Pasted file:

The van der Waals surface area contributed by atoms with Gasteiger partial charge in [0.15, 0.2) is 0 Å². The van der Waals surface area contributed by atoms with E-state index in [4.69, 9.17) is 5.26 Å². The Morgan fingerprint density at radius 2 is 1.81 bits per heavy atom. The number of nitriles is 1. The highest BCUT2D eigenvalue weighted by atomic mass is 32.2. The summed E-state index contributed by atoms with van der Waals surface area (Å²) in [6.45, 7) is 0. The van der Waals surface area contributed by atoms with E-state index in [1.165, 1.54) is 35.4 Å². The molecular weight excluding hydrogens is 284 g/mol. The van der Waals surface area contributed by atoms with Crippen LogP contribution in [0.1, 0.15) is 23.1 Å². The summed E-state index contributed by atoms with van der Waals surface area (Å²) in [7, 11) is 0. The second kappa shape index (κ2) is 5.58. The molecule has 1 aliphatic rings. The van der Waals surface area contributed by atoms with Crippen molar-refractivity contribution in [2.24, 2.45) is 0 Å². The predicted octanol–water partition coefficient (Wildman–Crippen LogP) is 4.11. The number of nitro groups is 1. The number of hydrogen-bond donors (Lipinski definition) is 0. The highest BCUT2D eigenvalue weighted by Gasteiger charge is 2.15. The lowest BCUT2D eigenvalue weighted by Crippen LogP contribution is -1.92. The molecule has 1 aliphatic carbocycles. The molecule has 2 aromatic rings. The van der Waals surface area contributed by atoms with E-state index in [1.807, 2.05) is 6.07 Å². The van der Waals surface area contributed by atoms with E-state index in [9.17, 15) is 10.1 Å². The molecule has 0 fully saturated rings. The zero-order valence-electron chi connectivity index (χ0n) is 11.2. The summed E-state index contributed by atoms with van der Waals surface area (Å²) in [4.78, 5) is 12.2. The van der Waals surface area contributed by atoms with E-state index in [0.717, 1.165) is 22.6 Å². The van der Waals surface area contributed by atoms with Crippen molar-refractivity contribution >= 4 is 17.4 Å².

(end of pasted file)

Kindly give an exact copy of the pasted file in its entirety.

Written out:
The van der Waals surface area contributed by atoms with Gasteiger partial charge in [0.15, 0.2) is 0 Å². The van der Waals surface area contributed by atoms with E-state index in [4.69, 9.17) is 5.26 Å². The Morgan fingerprint density at radius 2 is 1.81 bits per heavy atom. The number of nitriles is 1. The highest BCUT2D eigenvalue weighted by atomic mass is 32.2. The summed E-state index contributed by atoms with van der Waals surface area (Å²) in [6.45, 7) is 0. The van der Waals surface area contributed by atoms with E-state index in [1.165, 1.54) is 35.4 Å². The molecular weight excluding hydrogens is 284 g/mol. The van der Waals surface area contributed by atoms with Crippen LogP contribution in [0.1, 0.15) is 23.1 Å². The summed E-state index contributed by atoms with van der Waals surface area (Å²) in [7, 11) is 0. The second kappa shape index (κ2) is 5.58. The molecule has 1 aliphatic rings. The van der Waals surface area contributed by atoms with Crippen molar-refractivity contribution in [2.24, 2.45) is 0 Å². The predicted octanol–water partition coefficient (Wildman–Crippen LogP) is 4.11. The number of nitro groups is 1. The number of hydrogen-bond donors (Lipinski definition) is 0. The highest BCUT2D eigenvalue weighted by Gasteiger charge is 2.15. The lowest BCUT2D eigenvalue weighted by Crippen LogP contribution is -1.92. The molecule has 1 aliphatic carbocycles. The molecule has 2 aromatic rings. The van der Waals surface area contributed by atoms with E-state index in [1.807, 2.05) is 6.07 Å². The van der Waals surface area contributed by atoms with E-state index in [9.17, 15) is 10.1 Å². The molecule has 0 fully saturated rings. The zero-order valence-electron chi connectivity index (χ0n) is 11.2. The summed E-state index contributed by atoms with van der Waals surface area (Å²) in [4.78, 5) is 12.2. The van der Waals surface area contributed by atoms with E-state index in [0.717, 1.165) is 22.6 Å². The van der Waals surface area contributed by atoms with Crippen molar-refractivity contribution >= 4 is 17.4 Å².